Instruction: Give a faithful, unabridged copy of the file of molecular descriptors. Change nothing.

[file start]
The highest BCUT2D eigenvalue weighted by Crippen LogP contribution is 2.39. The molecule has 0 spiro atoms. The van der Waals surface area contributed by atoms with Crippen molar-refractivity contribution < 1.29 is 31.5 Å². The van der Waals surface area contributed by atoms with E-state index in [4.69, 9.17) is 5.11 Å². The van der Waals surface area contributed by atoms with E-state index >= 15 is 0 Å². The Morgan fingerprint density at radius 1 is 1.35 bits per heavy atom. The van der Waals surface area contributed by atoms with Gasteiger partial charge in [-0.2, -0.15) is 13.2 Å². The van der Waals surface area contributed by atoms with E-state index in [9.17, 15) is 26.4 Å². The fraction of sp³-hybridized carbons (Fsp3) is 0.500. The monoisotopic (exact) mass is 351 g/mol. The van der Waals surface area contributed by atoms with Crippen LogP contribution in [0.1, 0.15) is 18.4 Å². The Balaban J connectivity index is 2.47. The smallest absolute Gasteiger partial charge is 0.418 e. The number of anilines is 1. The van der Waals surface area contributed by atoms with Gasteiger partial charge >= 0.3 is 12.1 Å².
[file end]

The highest BCUT2D eigenvalue weighted by Crippen LogP contribution is 2.39. The molecule has 0 spiro atoms. The van der Waals surface area contributed by atoms with Crippen molar-refractivity contribution < 1.29 is 31.5 Å². The van der Waals surface area contributed by atoms with E-state index in [4.69, 9.17) is 5.11 Å². The van der Waals surface area contributed by atoms with E-state index >= 15 is 0 Å². The Morgan fingerprint density at radius 1 is 1.35 bits per heavy atom. The van der Waals surface area contributed by atoms with Gasteiger partial charge in [-0.2, -0.15) is 13.2 Å². The van der Waals surface area contributed by atoms with E-state index in [9.17, 15) is 26.4 Å². The fraction of sp³-hybridized carbons (Fsp3) is 0.500. The monoisotopic (exact) mass is 351 g/mol. The van der Waals surface area contributed by atoms with Crippen LogP contribution in [0.1, 0.15) is 18.4 Å². The Balaban J connectivity index is 2.47. The smallest absolute Gasteiger partial charge is 0.418 e. The number of anilines is 1. The van der Waals surface area contributed by atoms with Gasteiger partial charge >= 0.3 is 12.1 Å².